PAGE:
Maoists force Nepal Govt to suspend parliament
The volte-face comes after a three-member team of ministers formed to hold peace negotiations met the rebel team on Saturday.india Updated: Jun 11, 2006 17:15 IST
Revived dramatically after four years, Nepal's reinstated parliament goes into hibernation from Sunday under pressure from the Maoist guerrillas. And the spectre of renewed violence has forced the new government to choose peace talks over the house.
The decision to suspend the House of Representatives, the lower house resurrected in April, and treat the ongoing peace talks with the Maoists top priority was taken at a meeting of the seven-party alliance (SPA) held at Prime Minister Girija Prasad Koirala's official residence in Baluwatar on Sunday morning.
"We have decided to suspend parliamentary sessions till the budget to inspire confidence among the Maoists and to go forward with them as our partners," Madhav Kumar Nepal, chief of the Communist Party of Nepal-Unified Marxist Leninist, the second-largest partner in the coalition government, told the media after the meeting.
"We have decided to give the utmost priority to peace talks."
The volte-face comes after a three-member team of ministers formed to hold peace negotiations met the rebel team on Saturday. The Maoists, who widely participated in the April protests that ended King Gyanendra's 15-month absolute rule, have been extremely critical of the SPA's decision to reinstate parliament dissolved in 2002.
Maoist supremo Pushpa Kamal Dahal aka Prachanda, in a hard-hitting interview to private television channel Kantipur last week, said the Koirala government's decision to prolong a "dead" parliament and make important changes through it smacked of a conspiracy to bypass his party. By doing this, he said the SPA was trying to usurp credit for the success of the anti-king stir and safeguard the king by retaining him as a ceremonial monarch.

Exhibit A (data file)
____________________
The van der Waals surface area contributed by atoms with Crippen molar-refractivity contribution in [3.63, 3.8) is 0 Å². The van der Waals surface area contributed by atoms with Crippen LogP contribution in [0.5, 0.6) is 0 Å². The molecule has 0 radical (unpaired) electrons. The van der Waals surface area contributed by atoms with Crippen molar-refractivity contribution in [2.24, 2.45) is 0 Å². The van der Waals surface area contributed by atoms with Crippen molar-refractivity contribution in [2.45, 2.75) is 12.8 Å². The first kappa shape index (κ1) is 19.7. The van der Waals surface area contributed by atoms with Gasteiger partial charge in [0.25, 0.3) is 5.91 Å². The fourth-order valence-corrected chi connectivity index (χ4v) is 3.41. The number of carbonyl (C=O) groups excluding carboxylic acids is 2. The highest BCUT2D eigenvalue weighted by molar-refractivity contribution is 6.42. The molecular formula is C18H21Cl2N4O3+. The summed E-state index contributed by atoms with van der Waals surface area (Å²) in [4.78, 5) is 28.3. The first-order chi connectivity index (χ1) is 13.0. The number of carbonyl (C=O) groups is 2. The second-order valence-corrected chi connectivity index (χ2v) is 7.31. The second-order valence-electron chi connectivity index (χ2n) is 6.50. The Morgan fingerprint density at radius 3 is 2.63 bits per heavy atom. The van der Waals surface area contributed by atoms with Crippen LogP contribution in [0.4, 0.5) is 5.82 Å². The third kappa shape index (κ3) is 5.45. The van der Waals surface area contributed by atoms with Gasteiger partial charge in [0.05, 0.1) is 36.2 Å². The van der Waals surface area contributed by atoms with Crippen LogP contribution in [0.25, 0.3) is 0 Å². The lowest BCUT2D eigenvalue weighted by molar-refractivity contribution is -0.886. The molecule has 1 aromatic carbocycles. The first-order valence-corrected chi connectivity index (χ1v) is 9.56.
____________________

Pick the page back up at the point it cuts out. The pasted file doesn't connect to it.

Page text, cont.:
He also accused parliament of wasting time on trivia like announcing the abolition of untouchability, when mere announcements yielded no result, and ignoring the main issue, which was a political settlement of the decade-old insurgency and establishing peace.
"Only a constituent assembly election -- a poll to choose between monarchy and republic -- can bring peace," the underground leader said.
Alarmed at the possibility of the guerrillas breaking off peace parleys a third time and taking up arms again, the SPA meeting on Sunday decided to form a steering committee that would guide the government, activate the peace secretariat disbanded by the king to facilitate peace talks, and hold the constituent assembly election at the earliest.
Nepal said the election could be held by October or November and a new constitution put in place by March or April next year.
"Then an election for a new government can be held by mid-October/November 2007," he said.
The parliament will have to be called in July to pass the budget.
Though the rebels have been demanding the dissolution of the house and government, the SPA wants to retain parliament as a bulwark against a Maoist takeover. So, it has decided to suspend the house as a compromise.
"Parliament can't be dissolved immediately," said former deputy Prime Minister Ram Chandra Paudel, a senior leader of Koirala's Nepali Congress, who attended the Sunday meeting. "It still has a lot of important things to do."
It remains to be seen if the guerrillas are satisfied with the compromise.
This is their second victory over the government. Earlier this month, the government tried to revive the local development bodies, seemingly at the insistence of Nepal's party. It was forced to abandon the effort after the Maoists opposed the move.
"It smacks of a conspiracy by foreign powers to set up a parallel power centre," Prachanda said in the interview to Kantipur.
"The talks would be broken off the moment the government revives the old bodies."